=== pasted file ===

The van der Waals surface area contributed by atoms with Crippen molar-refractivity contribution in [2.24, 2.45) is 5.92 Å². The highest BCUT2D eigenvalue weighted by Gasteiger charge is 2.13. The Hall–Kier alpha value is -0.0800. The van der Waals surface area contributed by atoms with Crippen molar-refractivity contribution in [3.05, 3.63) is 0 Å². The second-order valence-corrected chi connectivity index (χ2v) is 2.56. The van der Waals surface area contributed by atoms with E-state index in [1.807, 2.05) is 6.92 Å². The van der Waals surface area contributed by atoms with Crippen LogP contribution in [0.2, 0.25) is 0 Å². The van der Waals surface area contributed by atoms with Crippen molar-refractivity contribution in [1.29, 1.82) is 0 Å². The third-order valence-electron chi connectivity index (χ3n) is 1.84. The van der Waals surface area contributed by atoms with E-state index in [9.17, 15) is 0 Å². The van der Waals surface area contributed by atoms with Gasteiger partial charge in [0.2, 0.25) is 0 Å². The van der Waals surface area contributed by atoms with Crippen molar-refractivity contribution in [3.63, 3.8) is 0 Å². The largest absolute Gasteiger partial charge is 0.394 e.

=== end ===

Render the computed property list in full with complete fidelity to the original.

The van der Waals surface area contributed by atoms with Crippen molar-refractivity contribution in [2.24, 2.45) is 5.92 Å². The highest BCUT2D eigenvalue weighted by Gasteiger charge is 2.13. The Hall–Kier alpha value is -0.0800. The van der Waals surface area contributed by atoms with Crippen molar-refractivity contribution in [3.05, 3.63) is 0 Å². The second-order valence-corrected chi connectivity index (χ2v) is 2.56. The van der Waals surface area contributed by atoms with E-state index in [1.807, 2.05) is 6.92 Å². The van der Waals surface area contributed by atoms with Crippen LogP contribution in [0.2, 0.25) is 0 Å². The van der Waals surface area contributed by atoms with Crippen molar-refractivity contribution in [1.29, 1.82) is 0 Å². The third-order valence-electron chi connectivity index (χ3n) is 1.84. The van der Waals surface area contributed by atoms with E-state index in [9.17, 15) is 0 Å². The van der Waals surface area contributed by atoms with Gasteiger partial charge in [0.2, 0.25) is 0 Å². The van der Waals surface area contributed by atoms with Crippen molar-refractivity contribution in [3.63, 3.8) is 0 Å². The largest absolute Gasteiger partial charge is 0.394 e.